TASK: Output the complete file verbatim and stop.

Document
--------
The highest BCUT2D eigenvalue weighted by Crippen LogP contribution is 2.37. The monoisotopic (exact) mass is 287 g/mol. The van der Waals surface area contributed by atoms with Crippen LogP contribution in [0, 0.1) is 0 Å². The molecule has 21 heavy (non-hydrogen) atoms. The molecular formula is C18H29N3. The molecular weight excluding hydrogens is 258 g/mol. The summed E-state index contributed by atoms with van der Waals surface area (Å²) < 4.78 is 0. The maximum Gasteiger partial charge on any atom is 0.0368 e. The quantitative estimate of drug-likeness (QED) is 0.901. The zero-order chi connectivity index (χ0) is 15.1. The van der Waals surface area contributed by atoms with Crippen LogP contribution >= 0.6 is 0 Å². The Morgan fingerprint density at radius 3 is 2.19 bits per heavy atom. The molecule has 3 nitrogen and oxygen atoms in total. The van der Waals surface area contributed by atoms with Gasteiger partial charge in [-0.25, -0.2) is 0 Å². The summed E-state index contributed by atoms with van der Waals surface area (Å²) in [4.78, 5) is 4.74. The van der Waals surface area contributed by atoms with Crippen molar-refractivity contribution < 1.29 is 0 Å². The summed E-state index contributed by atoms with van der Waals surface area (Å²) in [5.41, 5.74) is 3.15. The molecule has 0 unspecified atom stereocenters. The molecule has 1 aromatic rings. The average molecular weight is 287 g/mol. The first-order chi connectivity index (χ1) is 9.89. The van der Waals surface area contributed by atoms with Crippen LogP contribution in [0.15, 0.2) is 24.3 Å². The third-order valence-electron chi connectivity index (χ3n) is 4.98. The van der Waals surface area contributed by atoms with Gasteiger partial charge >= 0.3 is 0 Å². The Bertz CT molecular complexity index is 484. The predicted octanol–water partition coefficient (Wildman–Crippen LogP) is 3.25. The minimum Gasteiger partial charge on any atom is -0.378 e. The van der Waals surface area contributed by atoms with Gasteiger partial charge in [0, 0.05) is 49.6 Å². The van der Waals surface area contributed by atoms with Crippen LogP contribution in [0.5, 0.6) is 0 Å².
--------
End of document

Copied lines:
The highest BCUT2D eigenvalue weighted by Crippen LogP contribution is 2.37. The monoisotopic (exact) mass is 287 g/mol. The van der Waals surface area contributed by atoms with Crippen LogP contribution in [0, 0.1) is 0 Å². The molecule has 21 heavy (non-hydrogen) atoms. The molecular formula is C18H29N3. The molecular weight excluding hydrogens is 258 g/mol. The summed E-state index contributed by atoms with van der Waals surface area (Å²) < 4.78 is 0. The maximum Gasteiger partial charge on any atom is 0.0368 e. The quantitative estimate of drug-likeness (QED) is 0.901. The zero-order chi connectivity index (χ0) is 15.1. The van der Waals surface area contributed by atoms with Crippen LogP contribution >= 0.6 is 0 Å². The Morgan fingerprint density at radius 3 is 2.19 bits per heavy atom. The molecule has 3 nitrogen and oxygen atoms in total. The van der Waals surface area contributed by atoms with Gasteiger partial charge in [-0.25, -0.2) is 0 Å². The summed E-state index contributed by atoms with van der Waals surface area (Å²) in [4.78, 5) is 4.74. The van der Waals surface area contributed by atoms with Crippen molar-refractivity contribution < 1.29 is 0 Å². The summed E-state index contributed by atoms with van der Waals surface area (Å²) in [5.41, 5.74) is 3.15. The molecule has 0 unspecified atom stereocenters. The molecule has 1 aromatic rings. The average molecular weight is 287 g/mol. The first-order chi connectivity index (χ1) is 9.89. The van der Waals surface area contributed by atoms with Crippen LogP contribution in [0.15, 0.2) is 24.3 Å². The third-order valence-electron chi connectivity index (χ3n) is 4.98. The van der Waals surface area contributed by atoms with Gasteiger partial charge >= 0.3 is 0 Å². The Bertz CT molecular complexity index is 484. The predicted octanol–water partition coefficient (Wildman–Crippen LogP) is 3.25. The minimum Gasteiger partial charge on any atom is -0.378 e. The van der Waals surface area contributed by atoms with Gasteiger partial charge in [0, 0.05) is 49.6 Å². The van der Waals surface area contributed by atoms with Crippen LogP contribution in [0.5, 0.6) is 0 Å².